Date of Award
Master of Arts (MA)
The model of the cinematic palimpsest helps us to critically reevaluate formal aspects of film language, relationships between film texts, and the construction of cinematic meaning in conversation with the spectator. Originating in Medieval Europe, a palimpsest is traditionally defined as a book or similar physical text “created by a process of layering whereby the existing text was erased, using various chemical methods, and the new text was written over the old one” again and again (Dillon 2005). Palimpsests rely on the core principle of in(ter)dependency, wherein each element or layer is both independent and interdependent, inherently affecting the significance of other elements around it and being affected in turn by those other elements. In this study, the theoretical model of the palimpsest is applied to three aspects of the cinematic experience, from the intra- to the inter- and extratextual levels. Emphasizing the multiplicity of the lived experience of cinematic viewership, the model seeks to explain the intersubjective, dialogic relationship of the human mind to the media technologies it encounters on a regular basis in the 21st century.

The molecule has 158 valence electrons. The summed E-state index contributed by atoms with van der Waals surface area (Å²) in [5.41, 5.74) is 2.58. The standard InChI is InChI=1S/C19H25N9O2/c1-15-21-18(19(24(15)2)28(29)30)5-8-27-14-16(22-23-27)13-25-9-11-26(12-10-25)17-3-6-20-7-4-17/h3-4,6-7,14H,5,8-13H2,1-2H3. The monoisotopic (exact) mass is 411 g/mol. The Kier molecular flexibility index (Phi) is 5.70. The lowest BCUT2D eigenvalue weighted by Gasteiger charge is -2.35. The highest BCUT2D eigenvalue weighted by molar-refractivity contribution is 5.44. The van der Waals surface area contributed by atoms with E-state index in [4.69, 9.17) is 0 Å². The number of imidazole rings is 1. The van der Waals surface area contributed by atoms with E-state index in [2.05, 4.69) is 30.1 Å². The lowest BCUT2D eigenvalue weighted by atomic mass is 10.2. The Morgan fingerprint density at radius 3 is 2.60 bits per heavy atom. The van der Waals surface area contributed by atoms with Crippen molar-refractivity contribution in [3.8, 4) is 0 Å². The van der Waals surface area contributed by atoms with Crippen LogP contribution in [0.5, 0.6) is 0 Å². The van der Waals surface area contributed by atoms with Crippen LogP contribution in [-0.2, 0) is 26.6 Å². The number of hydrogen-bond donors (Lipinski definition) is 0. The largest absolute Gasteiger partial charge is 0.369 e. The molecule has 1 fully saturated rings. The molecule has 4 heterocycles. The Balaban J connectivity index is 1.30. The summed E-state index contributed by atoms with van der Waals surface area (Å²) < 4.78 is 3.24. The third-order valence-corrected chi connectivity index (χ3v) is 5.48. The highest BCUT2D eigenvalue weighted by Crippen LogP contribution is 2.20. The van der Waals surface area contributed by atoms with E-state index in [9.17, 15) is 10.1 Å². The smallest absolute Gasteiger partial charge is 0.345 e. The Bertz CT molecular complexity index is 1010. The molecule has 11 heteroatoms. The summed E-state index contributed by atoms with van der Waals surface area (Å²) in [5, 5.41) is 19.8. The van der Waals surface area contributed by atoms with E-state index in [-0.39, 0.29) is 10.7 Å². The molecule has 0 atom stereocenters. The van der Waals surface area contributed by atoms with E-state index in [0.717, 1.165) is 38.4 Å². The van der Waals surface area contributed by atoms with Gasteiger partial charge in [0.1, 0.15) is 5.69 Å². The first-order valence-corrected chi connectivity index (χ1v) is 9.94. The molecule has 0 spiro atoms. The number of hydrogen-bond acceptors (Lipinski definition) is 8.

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Luedke, Lyric. Cinematic Palimpsests: Polysemy and In(ter)dependency in the Spectator Experience. 2021. Chapman University, MA Thesis. Chapman University Digital Commons, https://doi.org/10.36837/chapman.000239